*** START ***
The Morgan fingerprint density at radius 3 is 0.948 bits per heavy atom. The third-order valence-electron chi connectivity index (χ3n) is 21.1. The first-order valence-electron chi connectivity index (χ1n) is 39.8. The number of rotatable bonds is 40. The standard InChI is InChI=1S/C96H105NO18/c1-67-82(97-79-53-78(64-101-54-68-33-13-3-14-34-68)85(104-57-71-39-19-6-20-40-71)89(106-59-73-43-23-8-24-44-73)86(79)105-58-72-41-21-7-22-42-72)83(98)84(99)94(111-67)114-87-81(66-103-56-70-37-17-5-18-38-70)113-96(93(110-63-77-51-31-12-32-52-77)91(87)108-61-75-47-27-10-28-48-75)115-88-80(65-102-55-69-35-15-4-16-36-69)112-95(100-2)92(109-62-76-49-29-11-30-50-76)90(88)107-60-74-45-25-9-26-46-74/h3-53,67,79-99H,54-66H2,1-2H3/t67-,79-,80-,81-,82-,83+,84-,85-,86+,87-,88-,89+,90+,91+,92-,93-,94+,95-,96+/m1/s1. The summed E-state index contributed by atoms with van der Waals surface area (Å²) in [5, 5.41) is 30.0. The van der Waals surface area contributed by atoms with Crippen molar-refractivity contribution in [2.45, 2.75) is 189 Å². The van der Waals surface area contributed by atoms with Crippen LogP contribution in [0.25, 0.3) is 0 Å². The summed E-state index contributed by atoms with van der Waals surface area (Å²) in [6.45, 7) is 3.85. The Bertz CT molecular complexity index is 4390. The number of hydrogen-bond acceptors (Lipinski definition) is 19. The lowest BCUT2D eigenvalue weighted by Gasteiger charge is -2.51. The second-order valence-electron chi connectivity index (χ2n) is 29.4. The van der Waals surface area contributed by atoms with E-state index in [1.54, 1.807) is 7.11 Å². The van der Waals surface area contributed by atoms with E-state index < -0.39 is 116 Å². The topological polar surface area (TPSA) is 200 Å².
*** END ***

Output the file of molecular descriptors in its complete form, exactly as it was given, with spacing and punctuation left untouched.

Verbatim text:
The Morgan fingerprint density at radius 3 is 0.948 bits per heavy atom. The third-order valence-electron chi connectivity index (χ3n) is 21.1. The first-order valence-electron chi connectivity index (χ1n) is 39.8. The number of rotatable bonds is 40. The standard InChI is InChI=1S/C96H105NO18/c1-67-82(97-79-53-78(64-101-54-68-33-13-3-14-34-68)85(104-57-71-39-19-6-20-40-71)89(106-59-73-43-23-8-24-44-73)86(79)105-58-72-41-21-7-22-42-72)83(98)84(99)94(111-67)114-87-81(66-103-56-70-37-17-5-18-38-70)113-96(93(110-63-77-51-31-12-32-52-77)91(87)108-61-75-47-27-10-28-48-75)115-88-80(65-102-55-69-35-15-4-16-36-69)112-95(100-2)92(109-62-76-49-29-11-30-50-76)90(88)107-60-74-45-25-9-26-46-74/h3-53,67,79-99H,54-66H2,1-2H3/t67-,79-,80-,81-,82-,83+,84-,85-,86+,87-,88-,89+,90+,91+,92-,93-,94+,95-,96+/m1/s1. The summed E-state index contributed by atoms with van der Waals surface area (Å²) in [5, 5.41) is 30.0. The van der Waals surface area contributed by atoms with Crippen molar-refractivity contribution in [2.45, 2.75) is 189 Å². The van der Waals surface area contributed by atoms with Crippen LogP contribution in [0.25, 0.3) is 0 Å². The summed E-state index contributed by atoms with van der Waals surface area (Å²) in [6.45, 7) is 3.85. The Bertz CT molecular complexity index is 4390. The number of hydrogen-bond acceptors (Lipinski definition) is 19. The lowest BCUT2D eigenvalue weighted by Gasteiger charge is -2.51. The second-order valence-electron chi connectivity index (χ2n) is 29.4. The van der Waals surface area contributed by atoms with E-state index in [1.54, 1.807) is 7.11 Å². The van der Waals surface area contributed by atoms with E-state index < -0.39 is 116 Å². The topological polar surface area (TPSA) is 200 Å².